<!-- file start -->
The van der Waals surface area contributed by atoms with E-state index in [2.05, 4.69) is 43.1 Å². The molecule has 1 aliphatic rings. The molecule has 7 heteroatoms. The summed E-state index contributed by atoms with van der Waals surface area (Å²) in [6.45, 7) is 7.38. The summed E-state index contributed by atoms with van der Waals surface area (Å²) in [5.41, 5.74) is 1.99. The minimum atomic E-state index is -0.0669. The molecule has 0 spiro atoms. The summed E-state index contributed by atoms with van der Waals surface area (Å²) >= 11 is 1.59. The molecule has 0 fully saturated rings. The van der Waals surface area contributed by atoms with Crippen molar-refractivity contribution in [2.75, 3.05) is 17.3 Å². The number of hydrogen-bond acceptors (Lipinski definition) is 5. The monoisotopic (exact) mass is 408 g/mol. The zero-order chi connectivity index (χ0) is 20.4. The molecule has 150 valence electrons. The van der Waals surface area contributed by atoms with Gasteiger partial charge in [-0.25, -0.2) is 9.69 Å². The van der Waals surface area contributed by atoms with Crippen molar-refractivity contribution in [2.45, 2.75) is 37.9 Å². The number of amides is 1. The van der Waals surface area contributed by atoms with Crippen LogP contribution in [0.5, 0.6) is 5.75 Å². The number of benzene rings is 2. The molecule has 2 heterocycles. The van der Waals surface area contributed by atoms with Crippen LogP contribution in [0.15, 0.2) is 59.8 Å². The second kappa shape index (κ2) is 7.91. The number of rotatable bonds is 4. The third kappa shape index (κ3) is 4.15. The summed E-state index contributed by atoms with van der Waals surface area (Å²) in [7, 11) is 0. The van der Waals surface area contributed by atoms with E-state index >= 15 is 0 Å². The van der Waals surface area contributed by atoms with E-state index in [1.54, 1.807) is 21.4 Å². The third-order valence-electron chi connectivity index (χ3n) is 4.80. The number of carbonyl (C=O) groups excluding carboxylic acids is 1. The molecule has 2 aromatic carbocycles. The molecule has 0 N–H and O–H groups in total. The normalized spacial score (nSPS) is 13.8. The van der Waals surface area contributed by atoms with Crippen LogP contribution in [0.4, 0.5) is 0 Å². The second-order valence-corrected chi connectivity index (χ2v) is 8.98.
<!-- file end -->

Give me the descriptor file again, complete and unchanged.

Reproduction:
The van der Waals surface area contributed by atoms with E-state index in [2.05, 4.69) is 43.1 Å². The molecule has 1 aliphatic rings. The molecule has 7 heteroatoms. The summed E-state index contributed by atoms with van der Waals surface area (Å²) in [6.45, 7) is 7.38. The summed E-state index contributed by atoms with van der Waals surface area (Å²) in [5.41, 5.74) is 1.99. The minimum atomic E-state index is -0.0669. The molecule has 0 spiro atoms. The summed E-state index contributed by atoms with van der Waals surface area (Å²) >= 11 is 1.59. The molecule has 0 fully saturated rings. The van der Waals surface area contributed by atoms with Crippen molar-refractivity contribution in [2.75, 3.05) is 17.3 Å². The number of hydrogen-bond acceptors (Lipinski definition) is 5. The monoisotopic (exact) mass is 408 g/mol. The zero-order chi connectivity index (χ0) is 20.4. The molecule has 150 valence electrons. The van der Waals surface area contributed by atoms with Gasteiger partial charge in [-0.25, -0.2) is 9.69 Å². The van der Waals surface area contributed by atoms with Crippen molar-refractivity contribution in [2.45, 2.75) is 37.9 Å². The number of amides is 1. The van der Waals surface area contributed by atoms with Crippen LogP contribution in [0.5, 0.6) is 5.75 Å². The number of benzene rings is 2. The molecule has 2 heterocycles. The van der Waals surface area contributed by atoms with Crippen LogP contribution in [0.15, 0.2) is 59.8 Å². The second kappa shape index (κ2) is 7.91. The number of rotatable bonds is 4. The third kappa shape index (κ3) is 4.15. The summed E-state index contributed by atoms with van der Waals surface area (Å²) in [7, 11) is 0. The van der Waals surface area contributed by atoms with E-state index >= 15 is 0 Å². The van der Waals surface area contributed by atoms with E-state index in [1.54, 1.807) is 21.4 Å². The third-order valence-electron chi connectivity index (χ3n) is 4.80. The number of carbonyl (C=O) groups excluding carboxylic acids is 1. The molecule has 2 aromatic carbocycles. The molecule has 0 N–H and O–H groups in total. The normalized spacial score (nSPS) is 13.8. The van der Waals surface area contributed by atoms with Crippen LogP contribution in [0.4, 0.5) is 0 Å². The second-order valence-corrected chi connectivity index (χ2v) is 8.98.